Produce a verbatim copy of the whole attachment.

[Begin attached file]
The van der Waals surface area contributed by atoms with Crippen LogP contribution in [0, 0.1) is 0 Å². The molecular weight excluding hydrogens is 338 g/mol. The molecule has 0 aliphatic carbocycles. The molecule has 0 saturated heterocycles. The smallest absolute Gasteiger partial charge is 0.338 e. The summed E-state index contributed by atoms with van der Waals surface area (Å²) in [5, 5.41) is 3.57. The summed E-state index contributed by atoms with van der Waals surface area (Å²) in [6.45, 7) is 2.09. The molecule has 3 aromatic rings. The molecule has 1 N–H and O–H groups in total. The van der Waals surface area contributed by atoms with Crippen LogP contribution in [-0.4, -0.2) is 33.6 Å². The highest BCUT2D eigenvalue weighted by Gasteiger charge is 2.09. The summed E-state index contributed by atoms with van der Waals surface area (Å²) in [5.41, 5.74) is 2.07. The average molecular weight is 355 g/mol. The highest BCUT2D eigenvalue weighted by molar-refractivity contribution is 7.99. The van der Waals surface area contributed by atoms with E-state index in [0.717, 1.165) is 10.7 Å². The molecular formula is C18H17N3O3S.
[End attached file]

The van der Waals surface area contributed by atoms with Crippen LogP contribution in [0, 0.1) is 0 Å². The molecular weight excluding hydrogens is 338 g/mol. The molecule has 0 aliphatic carbocycles. The molecule has 0 saturated heterocycles. The smallest absolute Gasteiger partial charge is 0.338 e. The summed E-state index contributed by atoms with van der Waals surface area (Å²) in [5, 5.41) is 3.57. The summed E-state index contributed by atoms with van der Waals surface area (Å²) in [6.45, 7) is 2.09. The molecule has 3 aromatic rings. The molecule has 1 N–H and O–H groups in total. The van der Waals surface area contributed by atoms with Crippen LogP contribution in [-0.4, -0.2) is 33.6 Å². The highest BCUT2D eigenvalue weighted by Gasteiger charge is 2.09. The summed E-state index contributed by atoms with van der Waals surface area (Å²) in [5.41, 5.74) is 2.07. The average molecular weight is 355 g/mol. The highest BCUT2D eigenvalue weighted by molar-refractivity contribution is 7.99. The van der Waals surface area contributed by atoms with E-state index in [0.717, 1.165) is 10.7 Å². The molecular formula is C18H17N3O3S.